Earth could have lost anywhere between ten and 60 percent of its atmosphere in the collision that is thought to have formed the Moon.
New research led by Durham University, UK, shows how the extent of atmospheric loss depends upon the type of giant impact with the Earth.
Researchers ran more than 300 supercomputer simulations to study the consequences that different huge collisions have on rocky planets with thin atmospheres.
Their findings have led to the development of a new way to predict the atmospheric loss from any collision across a wide range of rocky planet impacts that could be used by scientists who are investigating the Moon’s origins or other giant impacts.
They also found that slow giant impacts between young planets and massive objects could add significant atmosphere to a planet if the impactor also has a lot of atmosphere.
The findings are published in the Astrophysical Journal Letters.
Cross-section animation of the early stages of a 3D simulation of a head-on, slow giant impact using 30 to 100 million particles, colored by its material or its internal energy, related to its temperature. Credit: Jacob Kegerreis, Durham University
The Moon is believed to have formed about 4.5 billion years ago following a collision between the early Earth and a giant impactor possibly the size of Mars.
Research lead author Dr. Jacob Kegerreis, in the Institute for Computational Cosmology, Durham University, said: “The puzzle about how the Moon formed and the other consequences of a giant collision with the early Earth is something that scientists are working hard to unravel.
“We ran hundreds of different scenarios for many different colliding planets, showing the varying impacts and effects on a planet’s atmosphere depending upon a number of factors such as the angle, speed of impact or the sizes of the planets.
“While these computer simulations don’t directly tell us how the Moon came to be, the effects on the Earth’s atmosphere could be used to narrow down the different ways it might have been formed and lead us closer to understanding the origin of our nearest celestial neighbor.”
Earlier this year, an initial study by Durham University reported that giant impacts that dominate the late stages of planet formation can have a wide range of consequences for young planets and their atmospheres.
Cross-section animation of the early stages of a 3D simulation of a grazing, fast giant impact using 30 to 100 million particles, colored by its material or its internal energy, related to its temperature. Credit: Jacob Kegerreis, Durham University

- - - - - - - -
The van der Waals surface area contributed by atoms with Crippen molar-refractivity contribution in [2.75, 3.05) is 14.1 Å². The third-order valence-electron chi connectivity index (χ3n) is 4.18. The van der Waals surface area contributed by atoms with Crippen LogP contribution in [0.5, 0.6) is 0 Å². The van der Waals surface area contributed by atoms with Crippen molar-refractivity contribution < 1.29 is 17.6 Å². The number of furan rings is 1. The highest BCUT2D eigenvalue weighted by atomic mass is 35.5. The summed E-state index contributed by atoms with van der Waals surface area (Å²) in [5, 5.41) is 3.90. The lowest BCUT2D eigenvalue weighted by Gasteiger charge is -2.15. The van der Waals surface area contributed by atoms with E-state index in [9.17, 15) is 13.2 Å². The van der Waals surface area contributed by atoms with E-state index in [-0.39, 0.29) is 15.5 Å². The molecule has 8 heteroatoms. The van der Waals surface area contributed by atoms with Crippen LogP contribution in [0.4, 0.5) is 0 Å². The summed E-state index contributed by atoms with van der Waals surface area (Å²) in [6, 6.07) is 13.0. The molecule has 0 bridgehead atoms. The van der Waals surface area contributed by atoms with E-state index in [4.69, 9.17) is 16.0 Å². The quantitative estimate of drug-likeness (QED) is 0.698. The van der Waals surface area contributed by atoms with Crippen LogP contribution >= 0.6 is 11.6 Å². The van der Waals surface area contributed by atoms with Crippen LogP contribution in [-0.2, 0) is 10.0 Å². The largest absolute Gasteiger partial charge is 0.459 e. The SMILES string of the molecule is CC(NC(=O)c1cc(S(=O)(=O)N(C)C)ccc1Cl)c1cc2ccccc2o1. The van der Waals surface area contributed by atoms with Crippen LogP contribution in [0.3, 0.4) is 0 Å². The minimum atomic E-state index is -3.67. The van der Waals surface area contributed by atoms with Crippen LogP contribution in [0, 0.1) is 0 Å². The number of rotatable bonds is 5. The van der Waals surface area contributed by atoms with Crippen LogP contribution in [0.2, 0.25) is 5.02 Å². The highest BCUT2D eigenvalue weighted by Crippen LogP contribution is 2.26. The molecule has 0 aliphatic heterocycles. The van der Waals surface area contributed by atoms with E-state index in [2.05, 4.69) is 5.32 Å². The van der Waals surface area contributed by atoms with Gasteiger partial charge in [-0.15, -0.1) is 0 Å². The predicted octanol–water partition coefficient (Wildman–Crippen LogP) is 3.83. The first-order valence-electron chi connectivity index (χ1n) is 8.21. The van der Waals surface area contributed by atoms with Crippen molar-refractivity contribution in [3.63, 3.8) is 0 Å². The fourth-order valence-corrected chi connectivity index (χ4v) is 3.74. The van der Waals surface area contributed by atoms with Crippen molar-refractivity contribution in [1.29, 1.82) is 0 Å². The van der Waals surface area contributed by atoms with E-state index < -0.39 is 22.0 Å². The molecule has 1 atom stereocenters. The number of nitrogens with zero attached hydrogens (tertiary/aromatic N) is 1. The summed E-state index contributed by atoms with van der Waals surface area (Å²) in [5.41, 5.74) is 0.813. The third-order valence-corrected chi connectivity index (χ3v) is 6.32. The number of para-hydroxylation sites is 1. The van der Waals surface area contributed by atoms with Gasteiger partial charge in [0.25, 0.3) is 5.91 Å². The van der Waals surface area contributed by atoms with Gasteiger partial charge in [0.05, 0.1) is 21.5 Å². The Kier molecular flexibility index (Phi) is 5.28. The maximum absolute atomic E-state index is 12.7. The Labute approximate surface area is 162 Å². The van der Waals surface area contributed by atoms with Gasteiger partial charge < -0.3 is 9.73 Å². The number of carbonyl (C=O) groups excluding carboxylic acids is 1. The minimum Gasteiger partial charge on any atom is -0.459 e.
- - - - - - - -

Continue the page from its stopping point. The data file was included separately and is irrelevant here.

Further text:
That study examined the ways that thin atmospheres could be removed by objects impacting at different angles and speeds.
The researchers’ latest paper looks at the effects across a much wider variety of impacts adjusting for size, mass, speed, and angle of the impacting object. They also changed the density of the impactor and if it was made of iron, rock or both.
The simulations revealed the different outcomes when one or more of these variables are changed, leading to atmospheric loss or gain, or sometimes the complete obliteration of the impacted planet.
Reference: “Atmospheric Erosion by Giant Impacts onto Terrestrial Planets: A Scaling Law for any Speed, Angle, Mass, and Density” by J. A. Kegerreis, V. R. Eke, D. C. Catling, R. J. Massey, L. F. A. Teodoro and K. J. Zahnle, Astrophysical Journal Letters.
The research team also included scientists at the BAERI/NASA Ames Research Centre and the University of Washington, USA, and the University of Glasgow, UK.
Co-author Dr. Luis Teodoro, in the School of Physics and Astronomy, University of Glasgow, and the BAERI/NASA Ames Research Centre, said: “This major suite of planetary simulations also sheds light on the role of impacts in the evolution Earth-like exoplanets.”
The high-resolution simulations were run using the SWIFT open-source simulation code. They were carried out on the COSMA supercomputer, part of the DiRAC High-Performance Computing facility in Durham, funded by the Science and Technology Facilities Council (STFC).
The research was funded by the STFC, NASA and The Royal Society.
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